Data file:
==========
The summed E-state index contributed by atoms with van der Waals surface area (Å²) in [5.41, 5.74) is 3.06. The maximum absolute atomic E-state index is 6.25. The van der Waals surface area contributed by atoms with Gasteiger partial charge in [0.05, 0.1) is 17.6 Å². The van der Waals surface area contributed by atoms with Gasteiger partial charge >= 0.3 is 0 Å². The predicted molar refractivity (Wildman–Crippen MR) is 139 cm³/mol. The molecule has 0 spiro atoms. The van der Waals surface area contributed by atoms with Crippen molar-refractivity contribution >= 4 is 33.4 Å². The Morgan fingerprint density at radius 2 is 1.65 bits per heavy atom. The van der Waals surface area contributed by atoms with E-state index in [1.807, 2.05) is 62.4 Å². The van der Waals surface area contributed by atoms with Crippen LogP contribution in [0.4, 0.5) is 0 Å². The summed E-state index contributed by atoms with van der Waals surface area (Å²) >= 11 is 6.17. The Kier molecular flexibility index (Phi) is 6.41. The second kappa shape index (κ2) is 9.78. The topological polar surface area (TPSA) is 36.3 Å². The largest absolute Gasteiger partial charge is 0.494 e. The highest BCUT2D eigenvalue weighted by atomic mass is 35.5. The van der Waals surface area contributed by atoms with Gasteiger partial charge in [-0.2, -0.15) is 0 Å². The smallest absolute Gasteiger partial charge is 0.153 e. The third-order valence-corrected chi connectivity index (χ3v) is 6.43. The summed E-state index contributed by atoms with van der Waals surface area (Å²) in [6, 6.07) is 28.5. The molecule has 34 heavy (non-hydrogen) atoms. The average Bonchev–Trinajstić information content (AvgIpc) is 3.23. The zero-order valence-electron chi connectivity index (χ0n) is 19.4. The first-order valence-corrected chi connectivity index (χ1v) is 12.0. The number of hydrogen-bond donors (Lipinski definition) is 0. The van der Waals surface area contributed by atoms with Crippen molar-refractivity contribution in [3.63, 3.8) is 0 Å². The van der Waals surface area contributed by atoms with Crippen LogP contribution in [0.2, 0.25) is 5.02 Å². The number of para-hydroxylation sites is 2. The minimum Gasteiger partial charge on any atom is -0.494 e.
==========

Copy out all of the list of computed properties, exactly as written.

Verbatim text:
The summed E-state index contributed by atoms with van der Waals surface area (Å²) in [5.41, 5.74) is 3.06. The maximum absolute atomic E-state index is 6.25. The van der Waals surface area contributed by atoms with Gasteiger partial charge in [0.05, 0.1) is 17.6 Å². The van der Waals surface area contributed by atoms with Gasteiger partial charge >= 0.3 is 0 Å². The predicted molar refractivity (Wildman–Crippen MR) is 139 cm³/mol. The molecule has 0 spiro atoms. The van der Waals surface area contributed by atoms with Crippen molar-refractivity contribution >= 4 is 33.4 Å². The Morgan fingerprint density at radius 2 is 1.65 bits per heavy atom. The van der Waals surface area contributed by atoms with E-state index in [1.807, 2.05) is 62.4 Å². The van der Waals surface area contributed by atoms with Crippen LogP contribution in [0.4, 0.5) is 0 Å². The summed E-state index contributed by atoms with van der Waals surface area (Å²) >= 11 is 6.17. The Kier molecular flexibility index (Phi) is 6.41. The second kappa shape index (κ2) is 9.78. The topological polar surface area (TPSA) is 36.3 Å². The largest absolute Gasteiger partial charge is 0.494 e. The highest BCUT2D eigenvalue weighted by atomic mass is 35.5. The van der Waals surface area contributed by atoms with Gasteiger partial charge in [-0.2, -0.15) is 0 Å². The smallest absolute Gasteiger partial charge is 0.153 e. The third-order valence-corrected chi connectivity index (χ3v) is 6.43. The summed E-state index contributed by atoms with van der Waals surface area (Å²) in [6, 6.07) is 28.5. The molecule has 34 heavy (non-hydrogen) atoms. The average Bonchev–Trinajstić information content (AvgIpc) is 3.23. The zero-order valence-electron chi connectivity index (χ0n) is 19.4. The first-order valence-corrected chi connectivity index (χ1v) is 12.0. The number of hydrogen-bond donors (Lipinski definition) is 0. The van der Waals surface area contributed by atoms with Crippen molar-refractivity contribution in [3.63, 3.8) is 0 Å². The van der Waals surface area contributed by atoms with Crippen LogP contribution in [0.2, 0.25) is 5.02 Å². The number of para-hydroxylation sites is 2. The minimum Gasteiger partial charge on any atom is -0.494 e.